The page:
Saturday, 18 May 2013

Fish Finder Saved a Blank Day 18-05-13

I launched the kayak of the south coast of Cornwall early this morning and the plan was to drift over a reef that in the past had produced Pollack, Wrasse, and the occasional Cod.

The weather forecast was for force 3 to 4 offshore winds increasing to force 4 to 5 in the afternoon therefore, I knew I might have to come in when the wind started to increase.
On the way out to the reef, the conditions looked good and apart from some fog, rising up over the cliff it was clear and sunny.

In the past, I managed to find this reef using landmarks and lobster pot buoys, which was fine however, I could never be sure where the rough ground started and finished.  

About a month ago, I fitted a Garmin Echo 550c fish finder and it was now great to be able to see the structure for myself.

For me, the fish finder's main use is to read the depth of the water and the structure of the seabed however, recent trips have taught me that it can be useful to locate fish holding areas and the following is an example from a previous trip showing suspended shoals of Pollack.


I fished the reef for three hours and never caught anything and there were no fish showing on the sounder.  I decided to paddle about a mile to another rough ground mark that in the past had also produced Pollack, Wrasse, and the occasional Cod.  I fished this mark for another couple of hours but again no fish caught and no fish on the sounder.  This was rapidly looking like it might be a disappointing day!

As per the forecast, the wind started to increase therefore, for safety reasons I decided to move a bit closer to shore and the launch site.  I had never paddled this route before therefore, as a matter of interest; I kept the fish finder on.  The ground was looking featureless until some rough ground started showing with suspended fish above the rough ground.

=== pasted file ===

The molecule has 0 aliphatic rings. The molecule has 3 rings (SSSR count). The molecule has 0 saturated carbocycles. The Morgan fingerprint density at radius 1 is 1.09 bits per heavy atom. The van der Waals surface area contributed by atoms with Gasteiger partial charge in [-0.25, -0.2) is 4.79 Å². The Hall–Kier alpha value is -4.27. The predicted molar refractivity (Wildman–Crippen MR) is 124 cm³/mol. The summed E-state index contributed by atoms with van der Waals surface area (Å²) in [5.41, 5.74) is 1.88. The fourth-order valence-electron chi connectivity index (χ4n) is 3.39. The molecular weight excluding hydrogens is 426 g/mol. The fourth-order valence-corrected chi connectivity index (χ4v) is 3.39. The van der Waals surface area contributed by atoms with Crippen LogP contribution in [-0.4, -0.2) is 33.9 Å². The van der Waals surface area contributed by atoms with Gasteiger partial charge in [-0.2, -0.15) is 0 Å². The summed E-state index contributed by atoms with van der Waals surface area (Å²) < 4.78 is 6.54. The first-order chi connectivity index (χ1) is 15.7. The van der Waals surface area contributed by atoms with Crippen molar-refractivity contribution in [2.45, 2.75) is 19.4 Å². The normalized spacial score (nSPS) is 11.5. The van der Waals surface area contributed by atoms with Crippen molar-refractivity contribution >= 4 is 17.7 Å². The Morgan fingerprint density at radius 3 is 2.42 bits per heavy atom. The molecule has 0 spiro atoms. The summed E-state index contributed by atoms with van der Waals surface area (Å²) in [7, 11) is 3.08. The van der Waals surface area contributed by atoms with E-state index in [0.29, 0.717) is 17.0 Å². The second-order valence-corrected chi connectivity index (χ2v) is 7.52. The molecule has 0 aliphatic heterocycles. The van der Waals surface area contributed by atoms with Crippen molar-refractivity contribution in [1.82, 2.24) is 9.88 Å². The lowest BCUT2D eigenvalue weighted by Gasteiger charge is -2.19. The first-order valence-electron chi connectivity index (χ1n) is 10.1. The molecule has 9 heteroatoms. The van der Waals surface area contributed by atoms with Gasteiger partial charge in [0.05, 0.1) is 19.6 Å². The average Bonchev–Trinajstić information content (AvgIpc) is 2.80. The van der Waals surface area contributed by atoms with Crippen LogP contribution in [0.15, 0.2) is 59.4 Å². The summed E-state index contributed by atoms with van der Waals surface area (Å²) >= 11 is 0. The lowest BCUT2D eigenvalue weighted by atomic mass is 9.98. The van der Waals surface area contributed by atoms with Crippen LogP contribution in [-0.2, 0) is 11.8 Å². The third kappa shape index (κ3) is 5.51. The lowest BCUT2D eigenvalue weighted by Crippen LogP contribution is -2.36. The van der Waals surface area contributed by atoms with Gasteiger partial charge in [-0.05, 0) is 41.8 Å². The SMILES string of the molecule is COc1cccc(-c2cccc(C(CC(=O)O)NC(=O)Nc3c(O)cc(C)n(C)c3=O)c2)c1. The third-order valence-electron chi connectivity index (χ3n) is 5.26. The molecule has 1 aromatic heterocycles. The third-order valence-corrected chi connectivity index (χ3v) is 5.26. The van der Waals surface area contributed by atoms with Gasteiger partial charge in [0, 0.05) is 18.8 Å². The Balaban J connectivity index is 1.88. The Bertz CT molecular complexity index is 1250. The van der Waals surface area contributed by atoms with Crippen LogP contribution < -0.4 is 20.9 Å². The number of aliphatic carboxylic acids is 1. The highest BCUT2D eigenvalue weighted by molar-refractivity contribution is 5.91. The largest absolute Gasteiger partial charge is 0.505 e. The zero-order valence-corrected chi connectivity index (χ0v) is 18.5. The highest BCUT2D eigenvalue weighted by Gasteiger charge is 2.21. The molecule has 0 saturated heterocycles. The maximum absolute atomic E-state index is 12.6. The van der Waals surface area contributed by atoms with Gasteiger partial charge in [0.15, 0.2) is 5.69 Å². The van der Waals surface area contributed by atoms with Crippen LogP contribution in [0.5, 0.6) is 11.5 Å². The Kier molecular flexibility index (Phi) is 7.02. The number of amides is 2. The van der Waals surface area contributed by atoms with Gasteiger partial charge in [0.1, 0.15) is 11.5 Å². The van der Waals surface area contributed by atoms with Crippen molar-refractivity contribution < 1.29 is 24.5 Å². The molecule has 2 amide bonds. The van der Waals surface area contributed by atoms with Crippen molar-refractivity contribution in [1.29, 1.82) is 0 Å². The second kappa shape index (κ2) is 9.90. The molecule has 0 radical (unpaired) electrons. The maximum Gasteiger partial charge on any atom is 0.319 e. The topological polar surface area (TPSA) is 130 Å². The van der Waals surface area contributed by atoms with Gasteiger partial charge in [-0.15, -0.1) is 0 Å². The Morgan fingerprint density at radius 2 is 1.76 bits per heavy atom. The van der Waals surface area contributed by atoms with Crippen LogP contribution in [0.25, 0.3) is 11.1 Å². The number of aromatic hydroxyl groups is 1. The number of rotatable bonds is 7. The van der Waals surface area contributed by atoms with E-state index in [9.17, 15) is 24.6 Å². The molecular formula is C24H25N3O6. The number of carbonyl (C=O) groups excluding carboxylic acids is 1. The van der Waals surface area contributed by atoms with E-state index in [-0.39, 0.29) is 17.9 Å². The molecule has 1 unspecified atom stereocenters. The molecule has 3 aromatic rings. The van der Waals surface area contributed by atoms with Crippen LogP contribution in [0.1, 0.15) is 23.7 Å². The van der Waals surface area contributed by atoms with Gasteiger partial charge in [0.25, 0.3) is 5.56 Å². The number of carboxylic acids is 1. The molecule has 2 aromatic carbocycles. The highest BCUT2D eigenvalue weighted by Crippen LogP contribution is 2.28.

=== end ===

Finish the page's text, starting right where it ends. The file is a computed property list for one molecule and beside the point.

I quickly despatched the drift chute, lowered the Savage Sandeel down amongst the fish, and immediately had a take and up came a Pollack.

When vertical jigging, one thing I like about the Garmin Echo 550c is that set on split frequency (200 kHz - 77 kHz) the 77 kHz will show the jig going down and the jig working.  This is a great help when trying to get the lure amongst the fish.

By the time I had dealt with the fish, I had drifted back over featureless ground.  I now had to try to find the rough ground and the fish again.  This I managed to do and down went the lure once more. Within a few turns of the reel, the rod bent over and another fish was on. Again, it was a Pollack.

This Pollack was a better-sized fish and took me longer to land and by the time I managed to get the fish on the kayak and remove the hook, I was once again over a featureless seabed.

I spent the next 30 minutes trying to find the rough ground and the fish once more.  No matter how many times I tried to judge the direction of the drift, I could not find the mark.  Unfortunately, I do not have GPS therefore, could not mark it as a waypoint.  I suspect the mark was not that large but at the time, there were a lot of fish showing.   A Garmin GPS Map 78 is definitely on the shopping list!

I then decided to stop for the day however, on a positive note, without the fish finder I would have blanked.  I simply would not have come across the rough ground and the fish.  In the past, I would have just paddled on very unaware of what was below.

The fish caught were definitely a bonus to a difficult day's fishing.

Below are few photo's from the day.

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